Sea of Poppies (Ibis Trilogy #1)

by Amitav Ghosh

4.5 stars actually.

Sea of Poppies reads to me like classic literature, like reading Moby Dick or Dickens. Only this is decidedly more visceral and takes place in the multilingual/multicultural stewpot of languages and races in colonial India of the 1830’s.

The story follows a disparate cast of characters at first: a Raja, a mulatto mate on the ship Ibis, a lower caste rural town wife, and a French orphan who is more native than European, amongst others. In a category all by himself is Nob Kissin Pander, the character who provides a kind of deus ex machina that changes the fates of all the characters when they meet together on a voyage to the Mauritius islands on the Ibis itself.

The prose is a wonderment, a linguistic buffet of pidgins and words and phrases, a third of which I completely guessed the meaning of. It is so replete with slang of that time and place, that reading this was like learning another language. About halfway through the book things finally clicked into place and I was able to read for storyline, but it was a slow-paced slogging up until then.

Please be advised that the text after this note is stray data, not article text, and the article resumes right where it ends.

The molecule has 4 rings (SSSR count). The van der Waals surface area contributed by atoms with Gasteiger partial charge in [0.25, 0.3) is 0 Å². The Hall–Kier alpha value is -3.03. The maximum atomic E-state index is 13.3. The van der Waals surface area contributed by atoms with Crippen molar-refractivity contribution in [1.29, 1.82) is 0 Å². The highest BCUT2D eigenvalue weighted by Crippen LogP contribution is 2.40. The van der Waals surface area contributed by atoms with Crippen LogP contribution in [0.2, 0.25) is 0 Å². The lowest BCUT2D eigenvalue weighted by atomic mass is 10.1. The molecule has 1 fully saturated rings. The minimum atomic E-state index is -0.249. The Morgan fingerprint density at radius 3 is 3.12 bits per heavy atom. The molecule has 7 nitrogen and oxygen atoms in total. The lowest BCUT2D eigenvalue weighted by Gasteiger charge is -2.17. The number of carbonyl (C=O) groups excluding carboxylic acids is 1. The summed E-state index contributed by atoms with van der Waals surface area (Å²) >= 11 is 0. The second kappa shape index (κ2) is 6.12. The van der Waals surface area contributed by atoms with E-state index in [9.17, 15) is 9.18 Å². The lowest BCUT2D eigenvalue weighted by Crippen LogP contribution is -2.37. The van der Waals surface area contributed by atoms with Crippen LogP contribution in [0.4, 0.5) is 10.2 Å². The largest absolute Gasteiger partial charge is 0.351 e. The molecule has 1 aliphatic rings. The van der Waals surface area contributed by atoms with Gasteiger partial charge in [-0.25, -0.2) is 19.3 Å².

This book will not be for everyone. But for linguists and historians, it’s a treasure trove.

check out this exchange between the French orphan and her memsahib guardian:

“It seems like I’ve been waiting an age. I though for sure you were off to bake a brinjaul.”
“Oh, but Madame!” protested Paulette. It is not the bonne hour.”
“No, dear,” Mrs. Burnham agreed. “it would never do to be warming the coorsy when there’s kubber like this to be heard.”

So we can guess that “bake a brinjaul” means something like “busy with errands?” and “bonne hour” is french but I am not sure what “good hour” has to do with doing errands? And then “warming the coorsy” and “kubber” is definitely gossip…but it’s mostly guesswork.

And one confusing, but incredibly detailed/historically excellent thing the author does is have East Indian characters use words like quaidi (convict, I think) and then have the British overseers use the same word but spelled differently such that you can see the twisting and sneering way in which the words are used (quoddy) etc. It’s very cool, but takes an agile mind to keep up with.

But what got me in the end about this book, is once I turned the last page, I realized how the almost callous treatment of the fates of the characters (bad things happen apace) was the very thing that showed the value of humanity in all its guises and states. 1830 society is unfair and caste and colonialism make sure plenty of white men have almost unlimited power over others. But in the midst of this stew of the poorer sides of humanity, there is also an undeniable vitality that is conveyed in the pages of this book.

It’s not a story soon forgotten.